|Telus discusses merger with AT&T|
Journal News Services - 3/25/98
Edmonton - Hold the phone -- Canada's telecommunications industry appears headed for a shakeup that could launch "the mother of all price wars."
Edmonton-based Telus confirmed Tuesday it is in discussions with AT&T Canada "that could lead to a possible business combination." Neither Telus nor AT&T would elaborate.
Industry observers expect Telus to make a $1 billion bid for control of AT&T Canada, the Canadian affiliate of U.S. telecommunications giant AT&T. It is two-thirds owned by three Canadian banks after a 1996 bail out.
That would also usher in a new era of telecommunications service for Canadians by opening up competition within the Stentor group of companies, the alliance that provides telecommunications services to the majority of Canadians.
"A deal like this will blow up the whole set of working relationships that have been in place among the Stentor group of companies," said industry analyst Ian Angus.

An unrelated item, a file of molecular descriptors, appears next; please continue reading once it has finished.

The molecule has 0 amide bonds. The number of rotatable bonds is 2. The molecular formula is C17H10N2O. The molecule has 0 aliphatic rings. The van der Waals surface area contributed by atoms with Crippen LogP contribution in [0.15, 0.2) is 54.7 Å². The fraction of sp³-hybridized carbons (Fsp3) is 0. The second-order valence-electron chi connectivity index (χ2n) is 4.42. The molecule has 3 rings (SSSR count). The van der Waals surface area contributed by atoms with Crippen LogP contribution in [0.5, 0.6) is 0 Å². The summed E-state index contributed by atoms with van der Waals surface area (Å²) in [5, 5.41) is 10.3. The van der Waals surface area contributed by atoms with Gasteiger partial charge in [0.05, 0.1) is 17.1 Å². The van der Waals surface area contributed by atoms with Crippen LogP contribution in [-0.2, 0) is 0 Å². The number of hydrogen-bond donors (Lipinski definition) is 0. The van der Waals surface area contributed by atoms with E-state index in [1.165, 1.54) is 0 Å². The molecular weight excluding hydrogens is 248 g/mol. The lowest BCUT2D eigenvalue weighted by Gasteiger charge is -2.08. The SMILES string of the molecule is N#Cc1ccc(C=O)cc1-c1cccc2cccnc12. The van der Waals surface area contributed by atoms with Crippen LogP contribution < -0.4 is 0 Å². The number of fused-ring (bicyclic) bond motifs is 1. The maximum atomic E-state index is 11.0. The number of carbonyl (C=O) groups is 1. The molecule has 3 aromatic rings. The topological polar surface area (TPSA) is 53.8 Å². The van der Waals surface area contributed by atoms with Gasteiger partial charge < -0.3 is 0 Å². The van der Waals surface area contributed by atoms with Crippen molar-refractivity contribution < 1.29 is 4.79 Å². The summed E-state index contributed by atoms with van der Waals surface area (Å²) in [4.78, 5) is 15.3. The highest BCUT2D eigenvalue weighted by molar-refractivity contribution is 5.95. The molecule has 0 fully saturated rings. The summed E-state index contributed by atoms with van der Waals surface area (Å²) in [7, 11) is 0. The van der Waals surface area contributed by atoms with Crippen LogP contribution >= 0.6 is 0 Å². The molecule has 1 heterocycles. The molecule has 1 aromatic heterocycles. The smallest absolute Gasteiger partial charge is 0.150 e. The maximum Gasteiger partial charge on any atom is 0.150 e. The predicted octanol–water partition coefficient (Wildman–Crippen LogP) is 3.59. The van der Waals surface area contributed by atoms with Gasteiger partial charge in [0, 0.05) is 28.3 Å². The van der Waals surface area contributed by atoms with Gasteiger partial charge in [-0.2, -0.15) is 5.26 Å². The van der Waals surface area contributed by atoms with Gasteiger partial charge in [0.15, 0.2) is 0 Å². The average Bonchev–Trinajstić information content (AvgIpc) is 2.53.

"But I would say there is a good chance consumers could be in for the mother of all price wars because you can bet the Stentor people aren't going to sit by and let Telus take their business. The first thing they'll do is start selling loss-leader services to customers in Edmonton and Calgary."
Edmonton lawyer Jim Wachowich, who has represented the Alberta division of the Consumers Association of Canada at CRTC hearings, says the group isn't sure how consumers will fare if the deal goes through.
"Is it good or bad? It's hard to say. But if past experience shows anything, it's that corporate mergers are good for shareholders of the companies involved," Wachowich said.
The deal could leave Albertans with fewer choices, Wachowich said.
"For customers in Alberta, this merger could mean problems because the dominant market power in telecommunications is actually swallowing up a competitor."
The Stentor group, of which Telus has been an unhappy member, is made up of Canada's nine largest telephone companies, including Bell Canada.
Angus said the companies have a "gentleman's agreement" to share long distance business and refrain from poaching in each other's territories.
"But if this deal comes to pass, all bets will be off."
- Edmonton Journal